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Name: Gutenberg

Location: Somewhere near the Golden Gate Bridge.

Occupation: BRPR (Bunrab public relations.)

the BUNRAB blog spot

Do you need to answer back? You can send me comments if you want to.

If I want to, I'll post 'em in this very blog.



May 25-30, 2006


go to next week's blogs



Tuesday, May 30, 2006

One lumpia or two?
Down the rabbit hole:

Belden Place is a dining destination for locals and tourists.

The tables spilling out into the street give it a European vibe and restaurants such as B44 and Plouf keep the street hopping with the business lunch crowd.

Just down the way, there is a subterranean food court:

The décor is upscale Greyhound bus station meets free clinic. What I like about this food bunker is that it is the antithesis of the Ferry Building (don’t get me wrong, I love the Ferry building, it’s just good to have an occasional palate cleanser…or palate dirtier as the case may be.)

Once you descend into this white tiled food asylum, you can peruse the Chinese, Japanese, Filipino, Mexican and Vietnamese offerings. I made a lap, and went with Filipino chow at The House of Lumpia:

Shanghai Lumpia ($1.50 for 3):

... were little deep fried cigars filled with seasoned, ground pork. These flakey fingers were served with a little pot of sweet/sour dipping sauce that could easily double as siren red nail polish. I liked these crisp, meat sticks, but I, would not build a house out of them.

You get a little tub of complimentary soup with your order. This tangy tamarind and chicken flavored broth had  a few stray bits of tomato, beans and potato. This was served up from a section of the steam table which housed a chicken dish, so it’s sort of a tasty, waste not, want not byproduct (which is fine by me.)

The Kare-Kare ($6.13):

... came in a big bowl with a plate of rice. The oxtails would have been even better with another hour over the heat to make them acquiesce to my fork without resistance, but it was still a tasty dish with green beans, eggplant and cabbage. It’s mild peanut sauce complimented the rice well. You get a little plastic pot of pink shrimp paste to add your desired level of fishy salinity to your tail.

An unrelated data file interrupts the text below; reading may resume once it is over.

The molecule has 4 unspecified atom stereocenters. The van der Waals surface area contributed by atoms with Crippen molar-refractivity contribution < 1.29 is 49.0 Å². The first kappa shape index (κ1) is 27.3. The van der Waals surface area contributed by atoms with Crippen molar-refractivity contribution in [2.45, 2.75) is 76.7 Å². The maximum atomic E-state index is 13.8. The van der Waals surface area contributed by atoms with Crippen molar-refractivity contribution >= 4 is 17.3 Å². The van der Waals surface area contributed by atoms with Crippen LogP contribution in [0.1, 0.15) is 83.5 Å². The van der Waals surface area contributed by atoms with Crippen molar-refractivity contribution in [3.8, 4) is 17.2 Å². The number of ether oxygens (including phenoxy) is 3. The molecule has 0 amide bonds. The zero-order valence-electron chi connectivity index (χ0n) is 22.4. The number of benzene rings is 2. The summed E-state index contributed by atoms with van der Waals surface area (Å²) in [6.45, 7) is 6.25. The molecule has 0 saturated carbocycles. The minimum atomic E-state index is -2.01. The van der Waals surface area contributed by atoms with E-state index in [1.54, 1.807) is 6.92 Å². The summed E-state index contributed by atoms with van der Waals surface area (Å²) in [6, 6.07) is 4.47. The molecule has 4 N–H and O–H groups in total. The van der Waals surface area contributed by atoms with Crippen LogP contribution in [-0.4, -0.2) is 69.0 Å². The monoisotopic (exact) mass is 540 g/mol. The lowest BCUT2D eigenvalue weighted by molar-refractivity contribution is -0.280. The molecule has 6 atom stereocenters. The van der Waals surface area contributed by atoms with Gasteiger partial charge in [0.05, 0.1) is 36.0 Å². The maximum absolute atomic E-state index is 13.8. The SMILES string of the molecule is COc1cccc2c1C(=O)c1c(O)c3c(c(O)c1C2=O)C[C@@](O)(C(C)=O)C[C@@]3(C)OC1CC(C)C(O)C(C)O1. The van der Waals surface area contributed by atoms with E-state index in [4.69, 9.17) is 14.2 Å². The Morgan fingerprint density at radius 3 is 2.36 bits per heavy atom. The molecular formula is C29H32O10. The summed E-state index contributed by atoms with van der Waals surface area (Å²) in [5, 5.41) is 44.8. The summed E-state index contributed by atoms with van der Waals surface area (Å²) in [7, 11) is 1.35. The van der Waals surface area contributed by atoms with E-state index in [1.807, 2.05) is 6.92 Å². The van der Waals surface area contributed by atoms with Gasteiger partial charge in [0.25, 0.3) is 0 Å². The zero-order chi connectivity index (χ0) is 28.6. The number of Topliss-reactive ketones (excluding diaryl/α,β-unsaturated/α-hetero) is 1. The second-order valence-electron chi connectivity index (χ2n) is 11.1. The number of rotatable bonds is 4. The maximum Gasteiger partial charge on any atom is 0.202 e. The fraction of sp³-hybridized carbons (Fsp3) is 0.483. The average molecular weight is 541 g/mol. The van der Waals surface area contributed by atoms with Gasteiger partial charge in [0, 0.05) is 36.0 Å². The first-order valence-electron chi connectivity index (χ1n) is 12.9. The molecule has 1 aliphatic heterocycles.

I will definitely return to try the Tilapia (they had beautiful ones both steamed and fried for $6.13) as well as some of the other dishes that I noticed some of the regulars wolfing down. The daily entrees have student friendly pricing at $4.20 and $5.13 for one or two items over rice.

This isn’t Chez Lumpia, it’s not fancy, there is no dining here, it’s only eating. In the main eating room, customers take their cafeteria trays and orient themselves towards the wall mounted television to watch the news (with an annoyingly incorrect aspect ratio that stretches out the anchorman’s face like silly putty being pulled sideways.)

This isn’t the sort of place I would bring out of town guests, but I would come here for a cheap and quick bite if I was in the ‘nabe (before they shut down at 3:00.) It’s the sort of homey, comfort food that just makes me happy. It’s not going to blow your mind, but it’s good, solid, Filipino home-style eats served up by extremely friendly and helpful people in a rabbit hole in San Francisco.

The House of Lumpia
Lower Belden Place
380 Bush Street
San Francisco, CA





Monday, May 29, 2006

Anagramically speaking, we like to Co-eat at À Côté:

Chubby and I were about to put our names on the half hour waiting list at  À Côté but a couple seats at the bar became available immediately. The friendly barman took our order and we got our chow at an impressive speed.

Asparagus soup ($7.00):

... was very girly in appearance with it’s little field of chive blossoms and scattering of snipped chives over a lace of crème fraiche. The pale green soup was delicious with a tangy twist to this flavorful, fresh tasting herald of good things to come.

Mussels ($12.00):

... were roasted in a wood oven until frozen in their PacMan power pill eating pose. These black shells housed plump packets of juicy goodness that floated over a pool of nicely spiced, Pernod laced, broth. I only wished that the long slices of bread were toasted for a crispy, contrast to these tender feet.

Grilled pork tenderloin ($12.00):

... was oinkilicious. This other white meat was complemented by a mustard punctuated apricot-plum and soft polenta supplemented with kernels of corn. Wonderful contrasts of texture, richness and acidity.

The flatbread ($13.00):

... was singed just how I like it. This amoeba shaped pizza had many sausage nuclei, and it’s cell walls encased thinly sliced onion, broccoli rabe and Marzolino cheese. It was slightly damp crusted in the center, but nothing that spoiled the overall tastiness of this fine sausage delivery system.

Friendly and efficient staff and great chow make this a bunrab friendly dining spot.

Chubby has been bellying up to many bars recently. Check out his latest review of Bar Crudo.

 À Côté

5478 College Ave.
Oakland, Ca





Sunday, May 28, 2006

Life isn’t always Ferry:

My favorite bakery chocolate chip cookie is gone. The Sharffen Berger, crisp, buttery, flat, chocolate mine field has been disarmed and destroyed. We now have this replacement ($1.75):